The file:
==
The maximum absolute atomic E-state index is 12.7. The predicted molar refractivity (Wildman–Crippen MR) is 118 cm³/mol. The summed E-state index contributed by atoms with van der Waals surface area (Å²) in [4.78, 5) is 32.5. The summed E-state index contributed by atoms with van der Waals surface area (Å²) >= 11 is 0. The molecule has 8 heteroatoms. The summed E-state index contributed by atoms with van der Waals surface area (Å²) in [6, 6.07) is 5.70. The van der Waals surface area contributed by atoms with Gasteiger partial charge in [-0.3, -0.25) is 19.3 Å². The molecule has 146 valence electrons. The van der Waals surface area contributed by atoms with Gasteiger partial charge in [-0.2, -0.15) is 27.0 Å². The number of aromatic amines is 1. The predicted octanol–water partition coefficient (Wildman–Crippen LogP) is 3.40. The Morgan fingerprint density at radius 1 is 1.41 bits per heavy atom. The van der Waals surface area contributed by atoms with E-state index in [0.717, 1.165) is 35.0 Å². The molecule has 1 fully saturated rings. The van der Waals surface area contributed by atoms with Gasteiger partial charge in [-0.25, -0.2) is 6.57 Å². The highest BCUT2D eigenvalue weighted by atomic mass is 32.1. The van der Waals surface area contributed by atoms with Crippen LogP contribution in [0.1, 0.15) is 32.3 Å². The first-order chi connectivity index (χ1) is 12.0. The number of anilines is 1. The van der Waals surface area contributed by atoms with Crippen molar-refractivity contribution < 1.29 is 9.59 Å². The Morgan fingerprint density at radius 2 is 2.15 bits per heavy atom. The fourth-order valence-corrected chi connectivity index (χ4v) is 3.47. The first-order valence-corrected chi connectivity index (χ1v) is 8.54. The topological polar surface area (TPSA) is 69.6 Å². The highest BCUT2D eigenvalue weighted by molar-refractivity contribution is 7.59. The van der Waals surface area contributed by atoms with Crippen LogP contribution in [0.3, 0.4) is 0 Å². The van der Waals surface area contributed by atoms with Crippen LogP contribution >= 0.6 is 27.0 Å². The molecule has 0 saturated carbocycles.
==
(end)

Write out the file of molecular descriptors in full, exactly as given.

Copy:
The maximum absolute atomic E-state index is 12.7. The predicted molar refractivity (Wildman–Crippen MR) is 118 cm³/mol. The summed E-state index contributed by atoms with van der Waals surface area (Å²) in [4.78, 5) is 32.5. The summed E-state index contributed by atoms with van der Waals surface area (Å²) >= 11 is 0. The molecule has 8 heteroatoms. The summed E-state index contributed by atoms with van der Waals surface area (Å²) in [6, 6.07) is 5.70. The van der Waals surface area contributed by atoms with Gasteiger partial charge in [-0.3, -0.25) is 19.3 Å². The molecule has 146 valence electrons. The van der Waals surface area contributed by atoms with Gasteiger partial charge in [-0.2, -0.15) is 27.0 Å². The number of aromatic amines is 1. The predicted octanol–water partition coefficient (Wildman–Crippen LogP) is 3.40. The Morgan fingerprint density at radius 1 is 1.41 bits per heavy atom. The van der Waals surface area contributed by atoms with E-state index in [0.717, 1.165) is 35.0 Å². The molecule has 1 fully saturated rings. The van der Waals surface area contributed by atoms with Gasteiger partial charge in [-0.25, -0.2) is 6.57 Å². The highest BCUT2D eigenvalue weighted by atomic mass is 32.1. The van der Waals surface area contributed by atoms with Crippen LogP contribution in [0.1, 0.15) is 32.3 Å². The first-order chi connectivity index (χ1) is 12.0. The number of anilines is 1. The van der Waals surface area contributed by atoms with Crippen molar-refractivity contribution < 1.29 is 9.59 Å². The Morgan fingerprint density at radius 2 is 2.15 bits per heavy atom. The fourth-order valence-corrected chi connectivity index (χ4v) is 3.47. The first-order valence-corrected chi connectivity index (χ1v) is 8.54. The topological polar surface area (TPSA) is 69.6 Å². The highest BCUT2D eigenvalue weighted by molar-refractivity contribution is 7.59. The van der Waals surface area contributed by atoms with Crippen LogP contribution in [0.3, 0.4) is 0 Å². The van der Waals surface area contributed by atoms with Crippen LogP contribution >= 0.6 is 27.0 Å². The molecule has 0 saturated carbocycles.